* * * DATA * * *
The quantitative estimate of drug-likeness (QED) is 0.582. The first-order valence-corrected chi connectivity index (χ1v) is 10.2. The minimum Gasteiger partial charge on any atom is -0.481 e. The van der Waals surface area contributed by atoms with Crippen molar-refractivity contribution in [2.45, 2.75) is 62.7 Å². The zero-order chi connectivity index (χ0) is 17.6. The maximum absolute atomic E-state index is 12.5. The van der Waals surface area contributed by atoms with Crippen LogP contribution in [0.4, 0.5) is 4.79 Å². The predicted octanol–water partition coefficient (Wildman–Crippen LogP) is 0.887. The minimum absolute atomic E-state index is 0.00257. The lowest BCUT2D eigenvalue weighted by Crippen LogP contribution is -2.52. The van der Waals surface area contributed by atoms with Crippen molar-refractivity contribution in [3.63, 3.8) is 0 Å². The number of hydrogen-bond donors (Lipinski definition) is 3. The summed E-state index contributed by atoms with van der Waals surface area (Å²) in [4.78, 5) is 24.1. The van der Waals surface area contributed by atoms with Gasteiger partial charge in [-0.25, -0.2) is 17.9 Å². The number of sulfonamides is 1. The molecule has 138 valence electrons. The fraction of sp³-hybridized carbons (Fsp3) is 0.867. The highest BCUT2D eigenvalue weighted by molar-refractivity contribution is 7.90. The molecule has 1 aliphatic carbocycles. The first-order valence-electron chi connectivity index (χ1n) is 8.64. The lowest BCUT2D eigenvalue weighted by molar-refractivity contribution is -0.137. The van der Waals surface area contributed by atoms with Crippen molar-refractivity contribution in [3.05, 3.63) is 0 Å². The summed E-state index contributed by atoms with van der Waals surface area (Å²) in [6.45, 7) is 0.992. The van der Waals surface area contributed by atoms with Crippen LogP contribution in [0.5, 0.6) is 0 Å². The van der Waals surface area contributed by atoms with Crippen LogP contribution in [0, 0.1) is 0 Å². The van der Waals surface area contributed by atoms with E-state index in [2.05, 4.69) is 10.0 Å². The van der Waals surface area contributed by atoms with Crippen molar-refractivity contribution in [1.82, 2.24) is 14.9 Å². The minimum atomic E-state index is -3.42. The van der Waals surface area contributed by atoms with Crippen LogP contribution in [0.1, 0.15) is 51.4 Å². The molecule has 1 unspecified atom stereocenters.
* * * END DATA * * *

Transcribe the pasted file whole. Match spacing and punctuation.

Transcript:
The quantitative estimate of drug-likeness (QED) is 0.582. The first-order valence-corrected chi connectivity index (χ1v) is 10.2. The minimum Gasteiger partial charge on any atom is -0.481 e. The van der Waals surface area contributed by atoms with Crippen molar-refractivity contribution in [2.45, 2.75) is 62.7 Å². The zero-order chi connectivity index (χ0) is 17.6. The maximum absolute atomic E-state index is 12.5. The van der Waals surface area contributed by atoms with Crippen LogP contribution in [0.4, 0.5) is 4.79 Å². The predicted octanol–water partition coefficient (Wildman–Crippen LogP) is 0.887. The minimum absolute atomic E-state index is 0.00257. The lowest BCUT2D eigenvalue weighted by Crippen LogP contribution is -2.52. The van der Waals surface area contributed by atoms with Crippen molar-refractivity contribution in [3.63, 3.8) is 0 Å². The number of hydrogen-bond donors (Lipinski definition) is 3. The summed E-state index contributed by atoms with van der Waals surface area (Å²) in [4.78, 5) is 24.1. The van der Waals surface area contributed by atoms with Gasteiger partial charge in [-0.25, -0.2) is 17.9 Å². The number of sulfonamides is 1. The molecule has 138 valence electrons. The fraction of sp³-hybridized carbons (Fsp3) is 0.867. The highest BCUT2D eigenvalue weighted by molar-refractivity contribution is 7.90. The molecule has 1 aliphatic carbocycles. The first-order valence-electron chi connectivity index (χ1n) is 8.64. The lowest BCUT2D eigenvalue weighted by molar-refractivity contribution is -0.137. The van der Waals surface area contributed by atoms with Crippen molar-refractivity contribution in [3.05, 3.63) is 0 Å². The summed E-state index contributed by atoms with van der Waals surface area (Å²) in [6.45, 7) is 0.992. The van der Waals surface area contributed by atoms with Crippen LogP contribution in [0.5, 0.6) is 0 Å². The van der Waals surface area contributed by atoms with Crippen LogP contribution in [0, 0.1) is 0 Å². The van der Waals surface area contributed by atoms with E-state index in [2.05, 4.69) is 10.0 Å². The van der Waals surface area contributed by atoms with Crippen molar-refractivity contribution in [1.82, 2.24) is 14.9 Å². The minimum atomic E-state index is -3.42. The van der Waals surface area contributed by atoms with Crippen LogP contribution in [0.1, 0.15) is 51.4 Å². The molecule has 1 unspecified atom stereocenters.